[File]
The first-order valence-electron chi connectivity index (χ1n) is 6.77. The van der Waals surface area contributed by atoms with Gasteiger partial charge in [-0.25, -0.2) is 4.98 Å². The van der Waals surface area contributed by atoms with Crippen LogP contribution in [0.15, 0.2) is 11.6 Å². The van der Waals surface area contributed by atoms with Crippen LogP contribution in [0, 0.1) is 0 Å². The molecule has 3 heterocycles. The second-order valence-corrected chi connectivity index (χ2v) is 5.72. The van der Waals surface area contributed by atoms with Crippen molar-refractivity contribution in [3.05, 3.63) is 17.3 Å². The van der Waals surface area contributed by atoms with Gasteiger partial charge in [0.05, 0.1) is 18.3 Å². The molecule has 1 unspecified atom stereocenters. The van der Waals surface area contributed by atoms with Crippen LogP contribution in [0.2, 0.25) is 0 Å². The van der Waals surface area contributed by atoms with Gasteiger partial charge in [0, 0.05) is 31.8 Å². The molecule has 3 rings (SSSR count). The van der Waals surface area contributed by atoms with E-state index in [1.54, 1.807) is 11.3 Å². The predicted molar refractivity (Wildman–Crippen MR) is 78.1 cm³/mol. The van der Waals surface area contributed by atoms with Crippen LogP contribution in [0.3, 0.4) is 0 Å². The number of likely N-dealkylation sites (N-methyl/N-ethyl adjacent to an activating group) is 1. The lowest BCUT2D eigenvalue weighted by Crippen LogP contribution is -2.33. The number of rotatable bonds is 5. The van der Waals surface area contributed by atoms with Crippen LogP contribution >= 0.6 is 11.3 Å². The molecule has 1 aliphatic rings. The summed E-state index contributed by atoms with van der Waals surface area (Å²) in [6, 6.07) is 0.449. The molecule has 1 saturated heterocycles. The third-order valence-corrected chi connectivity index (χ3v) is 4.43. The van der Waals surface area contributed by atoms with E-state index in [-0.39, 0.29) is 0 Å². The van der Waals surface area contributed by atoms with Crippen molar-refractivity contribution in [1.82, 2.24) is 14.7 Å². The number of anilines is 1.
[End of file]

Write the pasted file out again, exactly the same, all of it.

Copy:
The first-order valence-electron chi connectivity index (χ1n) is 6.77. The van der Waals surface area contributed by atoms with Gasteiger partial charge in [-0.25, -0.2) is 4.98 Å². The van der Waals surface area contributed by atoms with Crippen LogP contribution in [0.15, 0.2) is 11.6 Å². The van der Waals surface area contributed by atoms with Crippen LogP contribution in [0, 0.1) is 0 Å². The molecule has 3 heterocycles. The second-order valence-corrected chi connectivity index (χ2v) is 5.72. The van der Waals surface area contributed by atoms with Crippen molar-refractivity contribution in [3.05, 3.63) is 17.3 Å². The van der Waals surface area contributed by atoms with Gasteiger partial charge in [0.05, 0.1) is 18.3 Å². The molecule has 1 unspecified atom stereocenters. The van der Waals surface area contributed by atoms with Crippen LogP contribution in [0.2, 0.25) is 0 Å². The van der Waals surface area contributed by atoms with Gasteiger partial charge in [0, 0.05) is 31.8 Å². The molecule has 3 rings (SSSR count). The van der Waals surface area contributed by atoms with E-state index in [1.54, 1.807) is 11.3 Å². The predicted molar refractivity (Wildman–Crippen MR) is 78.1 cm³/mol. The van der Waals surface area contributed by atoms with Crippen LogP contribution in [0.3, 0.4) is 0 Å². The number of likely N-dealkylation sites (N-methyl/N-ethyl adjacent to an activating group) is 1. The lowest BCUT2D eigenvalue weighted by Crippen LogP contribution is -2.33. The number of rotatable bonds is 5. The van der Waals surface area contributed by atoms with Crippen LogP contribution >= 0.6 is 11.3 Å². The molecule has 1 aliphatic rings. The summed E-state index contributed by atoms with van der Waals surface area (Å²) in [6, 6.07) is 0.449. The molecule has 1 saturated heterocycles. The third-order valence-corrected chi connectivity index (χ3v) is 4.43. The van der Waals surface area contributed by atoms with E-state index in [-0.39, 0.29) is 0 Å². The van der Waals surface area contributed by atoms with Crippen molar-refractivity contribution in [1.82, 2.24) is 14.7 Å². The number of anilines is 1.